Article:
The nail in the coffin of that idealistic spirit came with the VP announcement of Joe “venom-spewing” Biden, an old-school Washington politician who runs his mouth off in negative ways better than just about anyone. If Obama had wanted to prioritize his “new politics” positivity, he would have picked a Washington outsider like governor Kathleen Sebelius of Kansas. Instead, and clearly out of fears that the election is looking closer than he originally intended, Obama picked a blue-blood politico with the gall to fight back against McCain. It’s probably a shrewd move, but it’s one that really disappoints me. Obama is clearly resigned to waging a war, forsaking his (admittedly naïve) ideals of waging a “new sort of campaign.”

I suspect that these last few months of increased attack ads and pushback by Obama have disheartened more than a few Obama supporters. In surveying the message boards and blogs on MyBarackObama.com today, I found several indications that young voters especially (those, like me, who most responded to Obama’s anti-political persona) have indeed become a little disillusioned.

Take this confessional blog post (copied from MyBarackObama.com) from Alex Leo entitled “Why I am suspending my campaigning efforts”:

When I first became attracted to Obama as a leader, and as a candidate for president, it was March of 2007. The more I had learned about the political process and the more I understood about the framer’s intentions behind the Constitution, the more disillusioned I became with politics, the people in power, and the state our nation had come to. Disillusionment turned to Cynicism, and Cynicism to a total lack of Hope.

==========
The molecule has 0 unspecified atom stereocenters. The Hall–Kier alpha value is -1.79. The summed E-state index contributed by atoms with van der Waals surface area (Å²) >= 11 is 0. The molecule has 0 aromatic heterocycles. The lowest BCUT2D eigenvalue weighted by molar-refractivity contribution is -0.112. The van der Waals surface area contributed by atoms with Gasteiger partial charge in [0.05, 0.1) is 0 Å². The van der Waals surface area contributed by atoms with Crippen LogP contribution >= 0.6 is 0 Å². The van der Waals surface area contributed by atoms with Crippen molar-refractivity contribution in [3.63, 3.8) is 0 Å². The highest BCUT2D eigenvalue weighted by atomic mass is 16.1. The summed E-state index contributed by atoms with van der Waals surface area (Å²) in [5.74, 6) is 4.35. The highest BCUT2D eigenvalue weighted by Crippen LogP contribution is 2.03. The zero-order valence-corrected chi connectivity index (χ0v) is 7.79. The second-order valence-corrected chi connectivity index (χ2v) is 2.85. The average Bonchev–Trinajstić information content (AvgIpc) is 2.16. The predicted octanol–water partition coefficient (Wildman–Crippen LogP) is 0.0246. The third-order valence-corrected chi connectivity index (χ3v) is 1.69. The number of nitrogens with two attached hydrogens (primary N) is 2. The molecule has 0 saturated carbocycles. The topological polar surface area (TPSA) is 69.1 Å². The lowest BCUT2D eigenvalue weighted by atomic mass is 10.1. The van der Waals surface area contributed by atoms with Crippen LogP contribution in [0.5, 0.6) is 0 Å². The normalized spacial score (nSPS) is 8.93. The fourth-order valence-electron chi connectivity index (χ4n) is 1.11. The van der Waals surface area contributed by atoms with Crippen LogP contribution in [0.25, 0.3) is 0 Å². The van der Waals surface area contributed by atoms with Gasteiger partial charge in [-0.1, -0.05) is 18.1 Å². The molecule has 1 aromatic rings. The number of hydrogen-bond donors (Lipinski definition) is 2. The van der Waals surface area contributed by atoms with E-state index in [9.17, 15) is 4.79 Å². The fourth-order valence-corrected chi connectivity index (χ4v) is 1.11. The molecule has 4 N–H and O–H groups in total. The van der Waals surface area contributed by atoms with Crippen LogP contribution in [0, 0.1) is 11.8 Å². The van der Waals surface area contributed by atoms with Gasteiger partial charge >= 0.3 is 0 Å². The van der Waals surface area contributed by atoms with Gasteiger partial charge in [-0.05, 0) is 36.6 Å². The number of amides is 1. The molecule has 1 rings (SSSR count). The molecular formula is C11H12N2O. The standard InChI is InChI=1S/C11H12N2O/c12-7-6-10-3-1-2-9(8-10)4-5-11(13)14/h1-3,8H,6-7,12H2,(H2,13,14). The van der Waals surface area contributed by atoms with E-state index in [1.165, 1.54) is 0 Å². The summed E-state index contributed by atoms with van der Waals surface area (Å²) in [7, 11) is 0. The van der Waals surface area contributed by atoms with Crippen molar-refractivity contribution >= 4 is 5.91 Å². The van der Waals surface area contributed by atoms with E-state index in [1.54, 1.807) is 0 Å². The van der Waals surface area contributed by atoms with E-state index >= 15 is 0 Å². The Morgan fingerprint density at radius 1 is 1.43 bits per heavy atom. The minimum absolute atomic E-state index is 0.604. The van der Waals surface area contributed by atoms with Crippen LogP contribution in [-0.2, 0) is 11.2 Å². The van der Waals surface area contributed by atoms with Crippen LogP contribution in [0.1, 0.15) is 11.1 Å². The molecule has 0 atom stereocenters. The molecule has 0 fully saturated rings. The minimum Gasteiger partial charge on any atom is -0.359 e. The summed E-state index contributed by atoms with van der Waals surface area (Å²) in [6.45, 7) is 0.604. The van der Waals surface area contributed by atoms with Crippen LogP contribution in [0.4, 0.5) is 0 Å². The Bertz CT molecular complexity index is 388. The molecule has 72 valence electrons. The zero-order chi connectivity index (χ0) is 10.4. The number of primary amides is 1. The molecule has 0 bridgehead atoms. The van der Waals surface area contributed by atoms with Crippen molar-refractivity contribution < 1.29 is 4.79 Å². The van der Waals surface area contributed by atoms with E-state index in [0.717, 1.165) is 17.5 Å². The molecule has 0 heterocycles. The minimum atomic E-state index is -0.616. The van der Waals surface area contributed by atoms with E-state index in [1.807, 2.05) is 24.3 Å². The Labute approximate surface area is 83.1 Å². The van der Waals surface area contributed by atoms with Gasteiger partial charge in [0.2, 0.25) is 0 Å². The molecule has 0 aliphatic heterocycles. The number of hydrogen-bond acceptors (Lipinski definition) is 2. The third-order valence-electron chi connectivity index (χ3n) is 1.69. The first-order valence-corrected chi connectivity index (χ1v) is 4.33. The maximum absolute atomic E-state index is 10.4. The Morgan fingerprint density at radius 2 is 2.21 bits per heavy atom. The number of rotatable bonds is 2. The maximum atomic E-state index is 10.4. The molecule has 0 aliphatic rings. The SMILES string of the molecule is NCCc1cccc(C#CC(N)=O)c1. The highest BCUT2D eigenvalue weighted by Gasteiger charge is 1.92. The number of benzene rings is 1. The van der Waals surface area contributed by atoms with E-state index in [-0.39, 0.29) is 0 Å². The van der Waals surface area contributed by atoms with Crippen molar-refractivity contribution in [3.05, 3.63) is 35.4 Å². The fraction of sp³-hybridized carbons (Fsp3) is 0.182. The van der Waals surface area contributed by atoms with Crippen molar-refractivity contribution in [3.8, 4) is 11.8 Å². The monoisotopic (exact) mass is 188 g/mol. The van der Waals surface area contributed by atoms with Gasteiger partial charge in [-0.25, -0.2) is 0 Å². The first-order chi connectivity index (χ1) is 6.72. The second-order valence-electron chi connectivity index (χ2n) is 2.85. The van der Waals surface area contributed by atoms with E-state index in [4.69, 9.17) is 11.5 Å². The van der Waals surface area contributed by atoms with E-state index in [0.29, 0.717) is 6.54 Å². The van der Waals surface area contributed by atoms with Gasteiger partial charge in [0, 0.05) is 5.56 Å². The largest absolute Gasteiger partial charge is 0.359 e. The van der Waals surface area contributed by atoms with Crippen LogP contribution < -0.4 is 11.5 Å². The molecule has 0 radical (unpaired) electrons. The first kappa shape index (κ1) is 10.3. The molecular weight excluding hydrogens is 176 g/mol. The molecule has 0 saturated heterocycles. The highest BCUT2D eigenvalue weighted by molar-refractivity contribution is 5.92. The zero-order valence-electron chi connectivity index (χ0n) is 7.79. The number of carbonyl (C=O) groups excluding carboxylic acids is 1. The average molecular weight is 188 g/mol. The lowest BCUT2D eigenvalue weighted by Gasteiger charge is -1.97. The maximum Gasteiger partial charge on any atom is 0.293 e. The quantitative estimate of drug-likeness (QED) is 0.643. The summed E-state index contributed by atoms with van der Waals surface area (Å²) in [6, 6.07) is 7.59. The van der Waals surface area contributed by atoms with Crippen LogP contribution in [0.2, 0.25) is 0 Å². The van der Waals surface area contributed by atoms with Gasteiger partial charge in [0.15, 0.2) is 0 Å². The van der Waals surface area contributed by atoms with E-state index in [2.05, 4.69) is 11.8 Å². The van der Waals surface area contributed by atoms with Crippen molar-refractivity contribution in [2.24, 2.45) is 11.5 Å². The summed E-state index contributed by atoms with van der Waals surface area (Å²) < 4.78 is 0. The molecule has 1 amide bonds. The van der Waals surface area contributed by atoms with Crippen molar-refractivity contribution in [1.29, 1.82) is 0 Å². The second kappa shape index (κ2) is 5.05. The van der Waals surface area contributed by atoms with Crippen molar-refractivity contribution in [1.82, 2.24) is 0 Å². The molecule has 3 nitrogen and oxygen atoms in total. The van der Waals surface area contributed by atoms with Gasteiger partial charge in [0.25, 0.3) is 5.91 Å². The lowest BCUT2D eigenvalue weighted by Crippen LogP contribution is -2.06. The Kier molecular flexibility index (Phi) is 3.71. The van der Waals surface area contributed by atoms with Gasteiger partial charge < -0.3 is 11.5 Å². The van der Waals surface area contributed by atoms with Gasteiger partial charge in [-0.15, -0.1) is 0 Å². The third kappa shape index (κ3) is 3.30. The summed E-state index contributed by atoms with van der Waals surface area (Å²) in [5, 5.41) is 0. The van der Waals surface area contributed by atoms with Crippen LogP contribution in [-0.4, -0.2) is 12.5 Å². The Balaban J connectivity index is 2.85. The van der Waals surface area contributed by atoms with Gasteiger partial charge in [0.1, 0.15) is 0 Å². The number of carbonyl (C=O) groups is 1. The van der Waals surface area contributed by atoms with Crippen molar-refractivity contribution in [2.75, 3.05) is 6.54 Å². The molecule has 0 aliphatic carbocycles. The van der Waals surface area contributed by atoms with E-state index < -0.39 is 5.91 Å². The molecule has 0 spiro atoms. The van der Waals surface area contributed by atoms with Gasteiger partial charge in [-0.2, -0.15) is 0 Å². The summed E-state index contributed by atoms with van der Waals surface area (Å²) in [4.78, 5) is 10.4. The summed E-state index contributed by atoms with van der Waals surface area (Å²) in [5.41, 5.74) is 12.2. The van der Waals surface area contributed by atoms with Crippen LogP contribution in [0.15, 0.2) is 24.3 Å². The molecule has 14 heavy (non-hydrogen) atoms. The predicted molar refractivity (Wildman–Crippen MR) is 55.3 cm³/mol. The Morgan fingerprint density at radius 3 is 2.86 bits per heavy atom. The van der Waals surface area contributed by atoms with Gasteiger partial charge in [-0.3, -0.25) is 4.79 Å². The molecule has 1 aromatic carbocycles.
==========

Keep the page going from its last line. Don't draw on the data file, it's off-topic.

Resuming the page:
It comes as little surprise to Obama supporters why Obama’s message attracted me. Obama spoke to the corruption that was in Washington, spoke to the areas where the system had been crippled, and promised a campaign devoid of “that kind of politics.”

I believe that Barack Obama has reverted into the same level of politics that he so promised he would stand above. There were signs of it in the race against Clinton; the clever campaign slogans, the trite phrases designed for soundbytes. At the same time, he still held largely to his convictions and ran one of the cleanest campaigns anyone could have.

Not so, now. From political shifts to the center that underscore the campaigns expediency, to “response-to-attack” adds that utilize the same negative add tactics that McCain is using, Obama seems to have gone astray from the “different kind of politics” that he promised. For the time being, Obama stands as any other Democratic politician.

So, because much of my initial reasoning for supporting Obama has been undermined, I am suspending my efforts to actively campaign for him. I am still going to vote for him; I agree with many of his policies, and have no respect for McCain at this point. If the campaign cleans up, I may choose to resume my active campaigning, but for the time being, I’m going to hold Obama to the standard that he once demanded of Washington.

I agree completely with Alex. It would have been interesting to see if Obama could have won or lost the election had he stayed the revolutionary course of a “different kind of politics”; but now that he’s just another politician doing the tiresome mudslinging thing, we’ll never know. Thanks for trying to set a new example, Barack. A future leader will have to carry on where you left off.